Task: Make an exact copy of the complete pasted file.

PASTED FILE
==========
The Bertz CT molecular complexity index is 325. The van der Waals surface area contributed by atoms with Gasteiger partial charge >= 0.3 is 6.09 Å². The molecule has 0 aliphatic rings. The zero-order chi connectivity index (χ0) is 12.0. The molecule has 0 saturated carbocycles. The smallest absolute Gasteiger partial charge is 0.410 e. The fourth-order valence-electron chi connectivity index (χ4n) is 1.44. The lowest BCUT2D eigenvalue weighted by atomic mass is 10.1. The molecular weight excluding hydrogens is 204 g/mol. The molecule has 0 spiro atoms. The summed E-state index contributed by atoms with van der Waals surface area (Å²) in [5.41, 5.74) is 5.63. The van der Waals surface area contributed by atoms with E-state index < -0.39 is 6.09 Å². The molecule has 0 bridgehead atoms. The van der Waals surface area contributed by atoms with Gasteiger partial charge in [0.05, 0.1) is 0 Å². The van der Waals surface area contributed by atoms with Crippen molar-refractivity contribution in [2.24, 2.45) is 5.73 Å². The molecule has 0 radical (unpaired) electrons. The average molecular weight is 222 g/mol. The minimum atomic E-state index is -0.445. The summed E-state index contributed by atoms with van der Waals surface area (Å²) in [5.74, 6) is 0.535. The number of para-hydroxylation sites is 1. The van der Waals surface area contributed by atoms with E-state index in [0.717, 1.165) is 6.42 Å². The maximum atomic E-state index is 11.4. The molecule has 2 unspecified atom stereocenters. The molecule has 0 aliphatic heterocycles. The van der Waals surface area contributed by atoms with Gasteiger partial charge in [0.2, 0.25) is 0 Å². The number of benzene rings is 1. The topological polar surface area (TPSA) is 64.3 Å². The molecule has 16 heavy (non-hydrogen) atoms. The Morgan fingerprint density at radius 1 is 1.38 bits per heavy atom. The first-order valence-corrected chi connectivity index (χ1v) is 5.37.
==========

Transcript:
The Bertz CT molecular complexity index is 325. The van der Waals surface area contributed by atoms with Gasteiger partial charge >= 0.3 is 6.09 Å². The molecule has 0 aliphatic rings. The zero-order chi connectivity index (χ0) is 12.0. The molecule has 0 saturated carbocycles. The smallest absolute Gasteiger partial charge is 0.410 e. The fourth-order valence-electron chi connectivity index (χ4n) is 1.44. The lowest BCUT2D eigenvalue weighted by atomic mass is 10.1. The molecular weight excluding hydrogens is 204 g/mol. The molecule has 0 spiro atoms. The summed E-state index contributed by atoms with van der Waals surface area (Å²) in [5.41, 5.74) is 5.63. The van der Waals surface area contributed by atoms with E-state index < -0.39 is 6.09 Å². The molecule has 0 bridgehead atoms. The van der Waals surface area contributed by atoms with Gasteiger partial charge in [0.05, 0.1) is 0 Å². The van der Waals surface area contributed by atoms with Crippen molar-refractivity contribution in [2.24, 2.45) is 5.73 Å². The molecule has 0 radical (unpaired) electrons. The average molecular weight is 222 g/mol. The minimum atomic E-state index is -0.445. The summed E-state index contributed by atoms with van der Waals surface area (Å²) in [5.74, 6) is 0.535. The number of para-hydroxylation sites is 1. The van der Waals surface area contributed by atoms with E-state index in [0.717, 1.165) is 6.42 Å². The maximum atomic E-state index is 11.4. The molecule has 2 unspecified atom stereocenters. The molecule has 0 aliphatic heterocycles. The van der Waals surface area contributed by atoms with Gasteiger partial charge in [0.2, 0.25) is 0 Å². The number of benzene rings is 1. The topological polar surface area (TPSA) is 64.3 Å². The molecule has 16 heavy (non-hydrogen) atoms. The Morgan fingerprint density at radius 1 is 1.38 bits per heavy atom. The first-order valence-corrected chi connectivity index (χ1v) is 5.37.